Cyclone Freddie survivors in Mozambique, Malawi are in shock as more than 300 die.

BLANTYRE, March 16 (Reuters) – The last thing Lukia Akimu remembers was the floods that hit her village near Mount Choch earlier this week when Tropical Cyclone Freddy hit southern Malawi.

Next thing she knew, she woke up in the hospital, bandages on her head and a brace on her neck.

“I saw a lot of water and some people being swept away. I don’t know what happened after that. I don’t know who brought me here,” said Akimu, 35, from his bed at Queen Elizabeth Hospital in Blantyre.

A nurse told Reuters it was not known if any of his family members had survived.

Tropical Cyclone Freddy has killed more than 300 people since it first made landfall in Malawi, Mozambique and Madagascar last month, with the toll expected to rise as officials continue to assess damage and count the dead in hard-to-reach areas. flood

The storm has now dissipated, but heavy rains are expected to continue in parts of Malawi, and flooding around lakeside areas is possible, the country’s Ministry of Natural Resources and Climate Change said in a statement.

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In Mozambique, some villages have been completely cut off since the cyclone made a second landfall on Saturday.

“We mobilized boats and other means to search and rescue people. Many communities are stranded,” said Paulo Tom├ís, a spokesman for Mozambique’s disaster relief agency.

“After this time they are starving and need proper food and medical attention,” he said.

At least 53 people have died in Mozambique and 225 in Malawi since the weekend, according to government figures. The storm has already killed around 27 people in Madagascar and Mozambique, with Mozambique being hit for the second time.

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Malawi President Lazarus Zakwera visited the Queen Elizabeth Hospital on Thursday where he prayed with flood victims. At least 700 people were injured in the latest storm in Malawi.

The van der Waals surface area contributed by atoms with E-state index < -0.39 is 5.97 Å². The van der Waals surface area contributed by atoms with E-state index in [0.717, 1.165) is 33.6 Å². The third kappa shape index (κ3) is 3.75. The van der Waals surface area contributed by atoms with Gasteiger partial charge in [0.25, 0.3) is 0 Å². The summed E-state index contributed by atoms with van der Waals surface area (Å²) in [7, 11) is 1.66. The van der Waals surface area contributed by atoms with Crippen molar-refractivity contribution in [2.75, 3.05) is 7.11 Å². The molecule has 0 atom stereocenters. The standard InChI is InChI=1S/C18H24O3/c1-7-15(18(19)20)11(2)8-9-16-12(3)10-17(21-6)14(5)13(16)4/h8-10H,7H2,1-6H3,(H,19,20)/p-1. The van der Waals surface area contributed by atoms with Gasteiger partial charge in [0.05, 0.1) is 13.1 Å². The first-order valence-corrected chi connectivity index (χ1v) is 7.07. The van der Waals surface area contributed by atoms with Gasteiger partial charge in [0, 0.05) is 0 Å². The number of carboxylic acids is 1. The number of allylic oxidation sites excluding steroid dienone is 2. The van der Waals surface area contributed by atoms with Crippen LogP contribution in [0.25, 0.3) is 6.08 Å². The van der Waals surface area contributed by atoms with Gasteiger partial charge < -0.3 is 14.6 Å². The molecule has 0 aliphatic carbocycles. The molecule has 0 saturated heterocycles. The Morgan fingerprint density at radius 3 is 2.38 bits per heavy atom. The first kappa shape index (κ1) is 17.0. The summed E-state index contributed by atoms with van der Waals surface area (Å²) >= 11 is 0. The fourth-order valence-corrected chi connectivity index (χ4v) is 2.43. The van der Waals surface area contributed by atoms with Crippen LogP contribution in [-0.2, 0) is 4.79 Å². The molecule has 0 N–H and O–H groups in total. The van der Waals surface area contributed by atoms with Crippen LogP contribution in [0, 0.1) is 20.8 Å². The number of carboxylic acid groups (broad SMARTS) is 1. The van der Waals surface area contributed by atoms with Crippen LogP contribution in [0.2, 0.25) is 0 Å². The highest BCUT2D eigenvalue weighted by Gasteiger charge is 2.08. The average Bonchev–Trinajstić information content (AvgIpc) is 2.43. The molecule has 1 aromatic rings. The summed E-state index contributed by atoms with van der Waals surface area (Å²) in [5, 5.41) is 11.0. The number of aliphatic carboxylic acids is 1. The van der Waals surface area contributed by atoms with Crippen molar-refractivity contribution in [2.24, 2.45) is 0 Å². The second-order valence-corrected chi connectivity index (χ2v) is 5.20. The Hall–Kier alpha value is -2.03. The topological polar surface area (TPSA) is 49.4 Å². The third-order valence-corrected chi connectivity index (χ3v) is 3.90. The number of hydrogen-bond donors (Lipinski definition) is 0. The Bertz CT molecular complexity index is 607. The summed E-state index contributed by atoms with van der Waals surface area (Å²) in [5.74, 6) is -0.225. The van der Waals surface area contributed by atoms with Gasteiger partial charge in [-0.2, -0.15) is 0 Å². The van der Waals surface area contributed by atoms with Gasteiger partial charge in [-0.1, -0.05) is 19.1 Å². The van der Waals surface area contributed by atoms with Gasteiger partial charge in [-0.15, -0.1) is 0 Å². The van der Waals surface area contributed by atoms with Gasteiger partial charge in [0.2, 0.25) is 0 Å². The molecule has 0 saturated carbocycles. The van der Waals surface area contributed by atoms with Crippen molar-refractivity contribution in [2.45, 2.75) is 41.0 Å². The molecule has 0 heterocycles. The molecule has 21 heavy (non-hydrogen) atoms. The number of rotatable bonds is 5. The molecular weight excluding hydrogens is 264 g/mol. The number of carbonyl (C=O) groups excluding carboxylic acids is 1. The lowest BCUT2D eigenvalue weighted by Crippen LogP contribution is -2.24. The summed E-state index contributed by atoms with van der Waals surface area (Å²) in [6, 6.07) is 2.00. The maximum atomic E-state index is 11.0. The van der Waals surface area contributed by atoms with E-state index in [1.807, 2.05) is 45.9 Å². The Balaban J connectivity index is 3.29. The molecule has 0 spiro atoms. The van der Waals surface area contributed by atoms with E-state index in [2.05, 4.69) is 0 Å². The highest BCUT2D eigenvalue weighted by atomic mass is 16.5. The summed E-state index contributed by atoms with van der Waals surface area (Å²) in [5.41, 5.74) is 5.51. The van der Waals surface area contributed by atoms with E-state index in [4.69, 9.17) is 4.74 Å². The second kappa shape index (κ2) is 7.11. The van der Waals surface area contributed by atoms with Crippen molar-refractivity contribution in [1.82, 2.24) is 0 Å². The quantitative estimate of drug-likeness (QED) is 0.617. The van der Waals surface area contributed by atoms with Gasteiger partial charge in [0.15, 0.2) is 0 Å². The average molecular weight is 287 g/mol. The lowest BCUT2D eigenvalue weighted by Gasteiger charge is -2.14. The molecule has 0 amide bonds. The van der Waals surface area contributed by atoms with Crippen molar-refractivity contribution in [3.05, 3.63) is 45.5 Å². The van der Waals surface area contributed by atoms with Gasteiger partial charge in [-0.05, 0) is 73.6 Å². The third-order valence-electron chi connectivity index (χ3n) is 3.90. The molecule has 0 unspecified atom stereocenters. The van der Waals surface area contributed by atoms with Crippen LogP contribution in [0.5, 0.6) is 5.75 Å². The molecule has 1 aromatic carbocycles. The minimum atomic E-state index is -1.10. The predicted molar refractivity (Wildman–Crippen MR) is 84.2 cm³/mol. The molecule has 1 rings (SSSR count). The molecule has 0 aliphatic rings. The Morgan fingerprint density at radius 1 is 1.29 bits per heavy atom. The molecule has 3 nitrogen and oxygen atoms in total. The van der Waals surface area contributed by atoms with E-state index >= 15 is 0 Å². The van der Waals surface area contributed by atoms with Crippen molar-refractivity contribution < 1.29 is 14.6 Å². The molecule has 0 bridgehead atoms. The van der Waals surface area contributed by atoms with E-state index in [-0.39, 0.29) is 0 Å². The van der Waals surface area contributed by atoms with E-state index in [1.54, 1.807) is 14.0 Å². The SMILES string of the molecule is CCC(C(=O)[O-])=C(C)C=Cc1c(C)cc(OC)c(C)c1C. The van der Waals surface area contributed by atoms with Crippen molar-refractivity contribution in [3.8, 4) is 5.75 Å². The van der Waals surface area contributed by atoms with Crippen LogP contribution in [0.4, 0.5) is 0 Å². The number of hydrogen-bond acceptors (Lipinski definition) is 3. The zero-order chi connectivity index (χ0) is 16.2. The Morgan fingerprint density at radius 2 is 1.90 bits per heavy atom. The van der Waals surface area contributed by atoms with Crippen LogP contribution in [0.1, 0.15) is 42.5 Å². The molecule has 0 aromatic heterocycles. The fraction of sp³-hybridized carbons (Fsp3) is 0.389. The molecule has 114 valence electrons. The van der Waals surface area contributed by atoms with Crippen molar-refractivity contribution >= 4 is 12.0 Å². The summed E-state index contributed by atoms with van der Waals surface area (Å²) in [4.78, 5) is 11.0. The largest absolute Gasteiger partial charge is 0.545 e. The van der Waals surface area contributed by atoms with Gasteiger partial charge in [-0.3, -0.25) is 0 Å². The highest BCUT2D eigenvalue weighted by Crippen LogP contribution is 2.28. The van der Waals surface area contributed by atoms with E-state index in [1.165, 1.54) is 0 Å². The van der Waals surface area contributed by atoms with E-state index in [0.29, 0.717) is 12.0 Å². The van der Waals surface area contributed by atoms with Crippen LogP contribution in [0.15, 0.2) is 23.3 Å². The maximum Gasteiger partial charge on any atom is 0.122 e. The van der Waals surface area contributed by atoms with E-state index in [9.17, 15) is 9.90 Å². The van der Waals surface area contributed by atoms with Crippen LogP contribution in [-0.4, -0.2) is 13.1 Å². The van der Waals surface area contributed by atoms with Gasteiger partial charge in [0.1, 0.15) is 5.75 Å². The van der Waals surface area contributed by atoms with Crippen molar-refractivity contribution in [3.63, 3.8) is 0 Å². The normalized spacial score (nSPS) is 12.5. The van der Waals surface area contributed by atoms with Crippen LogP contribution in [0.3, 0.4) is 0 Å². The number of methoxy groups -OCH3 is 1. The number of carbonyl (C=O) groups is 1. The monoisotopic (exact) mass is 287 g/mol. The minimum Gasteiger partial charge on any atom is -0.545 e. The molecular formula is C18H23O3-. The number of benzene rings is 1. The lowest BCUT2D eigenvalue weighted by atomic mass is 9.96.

As the rain continued, some had to bury the dead.

In the southern Malawi village of Mtauchira, men stood in freshly dug graves, filled like ponds, as they pumped out water with buckets to lower them into urns.

While electricity was restored in Malawi on Thursday, many places affected by the storm still had no water, including the second-largest city, Blantyre.

Some Blantyre residents said they wished they had heeded warnings to evacuate before the cyclone hit, but they didn’t understand gravity and had nowhere to go.

“Before this storm it was very difficult for people to understand what was happening. The government sent messages but nothing happened afterwards,” said Logasiano Misoya, a resident of Blantyre. “I’m lucky to be alive.”

Freddie is one of the longest-lasting tropical cyclones on record and one of the deadliest to hit Africa in recent years.

reporting by Tom Gibb and Frank Phiri in Blantyre and Manuel Mucari in Maputo; Additional reporting by Carrion du Plessis in Johannesburg; By Nellie Peyton; Editing by Alexander Winning, Bradley Perrett and Sharon Singleton

Our Standards: Thomson Reuters Trust Principles.

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